Women on Boards

Want to get on a corporate board? Make it your New Year's resolution!

One of the things we learned from our National Conversation on Board Diversity on 12/12/12 is that people want more tactical information on how to get on a board of directors. So, just how do you crack the code? Here are a few tips to get you going. Make it part of your New Years' resolution!
1. Make your intentions known:  Work your network, identifying those who are most likely to be in a position to help. Friends, business associates, industry contacts, and your boss may be in a position to help you open the right doors. It's all about whom you know and who knows you are interested in being on a corporate board. If you serve on non-profits, fellow board members could be included in your search.
2. Think about industries you know about and identify companies in those industries: Know your strengths and stick to what you know. Identify companies in the industry and closely related fields: your target list. Start with companies close to home, and expand the search from there. If you've had board experience, it may be easier to land a seat on a larger company board. But if you're a newbie, smaller, local companies will be easier.
3. Make a short list of directors: Once you have your target list, identify the directors on those company boards. Then work your network. Look to see if you know any of the directors on the boards. If you don't, the people in your network might. That's your short list.
4. Communicate your interest: Contact the people on your short list. Try to set up a meeting, preferably a lunch meeting. Express your interest. Ask for support. Be prepared.

Think Big

When we had the idea to commemorate 12/12/12 with a national conversation on board diversity there was only one thing to do, jump in with both feet. Our 1 1/2 year old campaign was doing well, but it was hardly the national phenomenon we know it will become. Our outreach strategy, forming 2020 Chapters in cities across the US, had not yet been realized. How to pull off a national event without budget or infrastructure? Think big.
We had organized the first 2020 Chapter in New Orleans early in the campaign. In 2012 we added two chapters, in Boston and New York. Each chapter, made up of volunteers committed to the 2020 mission, was charged with organizing an event. But three events could hardly be described as a national effort. In the end New Orleans held one, Boston held two and New York, the city that never sleeps, held four. Then there were seven.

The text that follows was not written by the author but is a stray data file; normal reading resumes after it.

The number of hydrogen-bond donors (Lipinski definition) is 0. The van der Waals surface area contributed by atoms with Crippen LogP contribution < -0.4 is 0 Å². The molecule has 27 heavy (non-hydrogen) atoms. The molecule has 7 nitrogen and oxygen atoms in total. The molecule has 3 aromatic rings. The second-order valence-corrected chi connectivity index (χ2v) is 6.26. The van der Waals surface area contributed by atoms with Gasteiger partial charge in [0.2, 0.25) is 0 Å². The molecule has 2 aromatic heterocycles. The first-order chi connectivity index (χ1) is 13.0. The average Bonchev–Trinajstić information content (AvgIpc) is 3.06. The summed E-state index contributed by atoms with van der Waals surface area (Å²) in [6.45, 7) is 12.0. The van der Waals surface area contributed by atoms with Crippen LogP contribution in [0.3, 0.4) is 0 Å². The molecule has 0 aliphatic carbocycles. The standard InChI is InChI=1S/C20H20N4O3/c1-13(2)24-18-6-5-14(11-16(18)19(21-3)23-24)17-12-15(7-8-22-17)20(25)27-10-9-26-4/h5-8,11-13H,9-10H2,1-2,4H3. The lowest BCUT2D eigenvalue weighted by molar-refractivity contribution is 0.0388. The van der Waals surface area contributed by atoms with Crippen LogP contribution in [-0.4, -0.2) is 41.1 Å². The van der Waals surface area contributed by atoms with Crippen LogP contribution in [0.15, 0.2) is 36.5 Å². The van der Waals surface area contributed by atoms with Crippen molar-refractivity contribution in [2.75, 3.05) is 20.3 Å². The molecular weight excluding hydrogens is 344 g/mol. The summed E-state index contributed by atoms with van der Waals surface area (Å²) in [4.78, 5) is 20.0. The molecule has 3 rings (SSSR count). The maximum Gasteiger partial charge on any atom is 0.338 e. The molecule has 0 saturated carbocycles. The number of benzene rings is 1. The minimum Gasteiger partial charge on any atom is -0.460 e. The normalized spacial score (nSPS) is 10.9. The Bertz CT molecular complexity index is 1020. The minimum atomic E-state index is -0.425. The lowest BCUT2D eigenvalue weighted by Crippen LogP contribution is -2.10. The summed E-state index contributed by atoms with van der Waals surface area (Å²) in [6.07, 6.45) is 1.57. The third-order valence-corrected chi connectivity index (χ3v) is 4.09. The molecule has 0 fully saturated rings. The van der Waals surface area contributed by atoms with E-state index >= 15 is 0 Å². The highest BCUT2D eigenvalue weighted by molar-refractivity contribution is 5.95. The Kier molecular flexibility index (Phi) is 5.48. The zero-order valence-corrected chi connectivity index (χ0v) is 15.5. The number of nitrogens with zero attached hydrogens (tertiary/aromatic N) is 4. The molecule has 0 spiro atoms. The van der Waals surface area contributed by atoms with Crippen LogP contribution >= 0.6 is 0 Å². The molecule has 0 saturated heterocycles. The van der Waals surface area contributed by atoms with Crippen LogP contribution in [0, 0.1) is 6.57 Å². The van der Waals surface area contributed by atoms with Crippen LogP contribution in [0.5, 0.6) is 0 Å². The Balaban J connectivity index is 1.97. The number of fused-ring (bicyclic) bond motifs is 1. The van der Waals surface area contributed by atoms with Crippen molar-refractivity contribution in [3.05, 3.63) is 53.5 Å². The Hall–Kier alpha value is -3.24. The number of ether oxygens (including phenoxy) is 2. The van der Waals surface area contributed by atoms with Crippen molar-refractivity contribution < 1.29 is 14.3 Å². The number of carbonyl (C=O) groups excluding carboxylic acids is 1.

We talked to everyone we knew: 2020 sponsors, affiliates, our board of leaders, colleges and universities and colleagues in like-minded organizations. We worked with Women on Line to help with our social media strategy and with YPO/WIN's event consultant, Kelly Kelly to help us with outreach. Breanna Bakke our Assistant Director became a whiz at EventBrite. Our friends at ION, Catalyst, the 30% Coalition and 85 Broads helped.
In July we had 15 events on the calendar. By the September there were 20. We signed on our 27th event last week, at the Leeds School of Business, University of Boulder. And on 12/12/12 we learned that Dassault Systemes, in Waltham, MA was holding an event for their women employees. Now there were 28.

Make Diversity a Corporate Priority

That feisty Viviane Reding. The relentless EU Justice Commissioner pushed forward her agenda to increase the number of women on European public company boards to 40% by 2020. The EU proposals, which met with some opposition by a few EU members, notably the UK, were softened to eliminate sanctions. The proposals were approved by the European Commission and now must go before the European Parliament and national governments before they can become law - maybe in 2014.

Here at home, when the number of women directors increases by even a single percentage point* we whoop with joy. We don't like quotas, but maybe some national clarity on diversity standards would grease the skids for quicker action. SEC commissioners, are you listening?

Of course, real change won't happen until companies make diversity a priority - and that is a slow process. According to the 2012 Board of Directors Survey by Heidrick & Struggles, Women Corporate Directors (WCD) and Harvard Business School, 46% of US directors and 57% of directors outside the US say that board diversity is not a corporate priority. Dr. Boris Groysberg, the Harvard professor who conducted the survey said that, "On many boards, creating an inclusive culture for the organization has not been a point of focus."

While quotas could catapult board diversity to the top of the corporate agenda, male and female directors alike are unenthusiastic about relying on them. However, notes Dr. Groysberg, " “although most female directors do not personally support quotas, they might view them as necessary to effect change."

Short of quotas, keeping the issue alive in the media and on the minds of stakeholders is a good way to get corporate decision makers to think seriously about the gender issue. A committed and organized effort is what's needed to effect change.

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